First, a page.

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This article was published in the May, 1949 issue of the NOFA Bulletin.

"Profile of Kervin R. Dunton"

Age 82 years, born on Isle of Westport, Maine (1867). Started manufacturing of desks and furniture as a boy. Became superintendent of the Derby Desk Company prior to organization of the Doten-Dunton Desk Co. in 1902. He has devoted his lifetime to the office furniture manufacturing business.

His principal interests are his business and family (daughter and two granddaughters). In addition, his hobbies have always been hunting and fishing.

Every fall he spends many days hunting and has been known to tire out many a younger man at this sport. He has always been a lover of good hunting dogs and has bred many champions.

Member of National Office Furniture Assn., Boston Office Furniture Assn., Wood Office Furniture Assn., Life Member Boston Rotary, 32 Degree Mason and Life Member, Director of Mechanics Charitable Associates, founded by Paul Revere during the Revolutionary War.

Spends each day, from early morning until closing time in tireless pursuit of running his two businesses, the Doten-Dunton Desk Co., and retail store, The Dunton Corporation.

The Doten-Dunton Desk Co. did not become well known until after the Baltimore fire in 1908. The Baltimore & Ohio R.R. was putting up a new building and wished to purchase new furniture. Mr. Dunton went to Baltimore and took this up with the officials. It was then that what is know known as the sanitary base desk was developed. Previously all desks were full type pedestal construction built to floor and generally without casters. From that time on, Doten-Dunton desks were developed along sanitary lines.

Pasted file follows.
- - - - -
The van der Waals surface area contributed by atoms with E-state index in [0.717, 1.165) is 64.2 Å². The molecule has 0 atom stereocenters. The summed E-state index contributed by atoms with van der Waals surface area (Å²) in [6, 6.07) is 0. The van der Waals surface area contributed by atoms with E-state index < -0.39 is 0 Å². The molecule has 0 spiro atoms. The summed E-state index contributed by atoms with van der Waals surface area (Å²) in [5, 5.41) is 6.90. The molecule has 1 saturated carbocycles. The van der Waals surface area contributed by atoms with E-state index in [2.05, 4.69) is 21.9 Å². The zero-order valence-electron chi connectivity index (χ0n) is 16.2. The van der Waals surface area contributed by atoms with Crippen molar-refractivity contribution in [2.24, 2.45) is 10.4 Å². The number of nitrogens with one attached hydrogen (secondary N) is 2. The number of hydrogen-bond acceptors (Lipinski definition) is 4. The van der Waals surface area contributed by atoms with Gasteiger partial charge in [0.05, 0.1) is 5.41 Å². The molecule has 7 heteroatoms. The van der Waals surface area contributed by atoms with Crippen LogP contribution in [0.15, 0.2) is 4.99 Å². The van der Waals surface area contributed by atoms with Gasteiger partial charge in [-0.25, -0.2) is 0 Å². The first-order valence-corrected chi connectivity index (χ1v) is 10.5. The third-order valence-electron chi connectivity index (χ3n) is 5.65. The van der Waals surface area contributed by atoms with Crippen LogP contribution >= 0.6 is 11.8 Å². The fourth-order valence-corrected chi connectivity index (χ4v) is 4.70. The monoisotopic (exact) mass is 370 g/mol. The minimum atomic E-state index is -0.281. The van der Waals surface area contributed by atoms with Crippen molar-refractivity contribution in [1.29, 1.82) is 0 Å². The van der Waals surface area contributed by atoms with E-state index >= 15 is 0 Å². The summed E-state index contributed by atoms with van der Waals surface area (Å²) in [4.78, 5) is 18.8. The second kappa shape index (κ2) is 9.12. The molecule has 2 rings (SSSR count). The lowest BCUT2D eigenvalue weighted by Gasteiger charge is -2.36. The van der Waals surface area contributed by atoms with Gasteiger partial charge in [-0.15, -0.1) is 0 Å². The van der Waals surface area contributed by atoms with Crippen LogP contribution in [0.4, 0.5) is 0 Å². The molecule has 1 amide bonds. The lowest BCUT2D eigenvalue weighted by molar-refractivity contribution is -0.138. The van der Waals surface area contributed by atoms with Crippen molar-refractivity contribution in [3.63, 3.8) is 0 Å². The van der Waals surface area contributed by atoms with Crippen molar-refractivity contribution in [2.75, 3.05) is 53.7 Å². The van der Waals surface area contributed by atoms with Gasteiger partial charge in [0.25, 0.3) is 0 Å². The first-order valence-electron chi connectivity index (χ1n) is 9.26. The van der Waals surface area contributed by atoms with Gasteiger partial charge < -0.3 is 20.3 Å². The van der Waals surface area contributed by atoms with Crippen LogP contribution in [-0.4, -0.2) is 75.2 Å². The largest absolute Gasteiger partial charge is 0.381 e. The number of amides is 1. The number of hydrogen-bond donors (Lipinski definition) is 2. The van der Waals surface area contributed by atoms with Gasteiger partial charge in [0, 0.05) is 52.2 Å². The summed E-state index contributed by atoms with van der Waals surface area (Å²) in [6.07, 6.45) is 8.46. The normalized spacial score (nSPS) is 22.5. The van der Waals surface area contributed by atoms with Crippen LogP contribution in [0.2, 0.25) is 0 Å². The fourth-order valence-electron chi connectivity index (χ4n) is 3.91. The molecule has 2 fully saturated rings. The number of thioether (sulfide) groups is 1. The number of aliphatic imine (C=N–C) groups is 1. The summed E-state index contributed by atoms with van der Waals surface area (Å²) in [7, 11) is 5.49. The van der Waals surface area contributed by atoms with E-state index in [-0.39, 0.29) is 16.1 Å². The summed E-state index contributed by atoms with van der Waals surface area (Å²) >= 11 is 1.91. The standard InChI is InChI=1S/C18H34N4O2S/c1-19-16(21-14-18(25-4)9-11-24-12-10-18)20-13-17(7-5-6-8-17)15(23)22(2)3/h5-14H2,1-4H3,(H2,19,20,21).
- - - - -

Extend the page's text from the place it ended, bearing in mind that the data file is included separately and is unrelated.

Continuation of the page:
He attributes his good health to regular eating and working habits, exercise, and devotion to his work. He has lost known of his keenness and alertness and still has an abundance of energy.

A Family Submitted History

Mabel Derby's father started the Derby Desk Company in Boston in the late 1800s. She was married to Frederic Chauvin prior to 1900 and bore him two children, Doris and Joseph.  Unfortunately, Fred was a "rolling stone" and left Mabel with the children. (Note: He later surfaced in New York and opened a company very similar to the Derby Desk Company)

Kervin Dunton was the foreman of Derby Desk and, seeing the plight of Mabel and the children, stepped in with an offer of marriage. Mabel accepted. Mabel and Kervin later had a daughter, Margorie who married Harry Austin. When Mabel's father died, Kervin took over the management of the company and became partners with one Mr. Doten, changing the company name to Doten-Dunton Desk Company. The Doten-Dunton enterprise became quite successful.

A History of the Doten-Dunton Desk Company

In 1904, the factory was in Cambridge, with the offices at 64-66 Pearl Street in Boston. In 1932, their offices in Boston were at 32 Franklin Street. In 1943, their offices in Boston were at 91 Federal Street.

The business was founded on an idea. In April 1902, Kevin R. Dunton, then occupying a prominent position with a large manufacturing concern, thought that many planned to produce as cheaply as possible and without regard to individuality of product. Mr. Dunton felt that many businessmen would prefer distinctive office furniture, and that he could develop a market.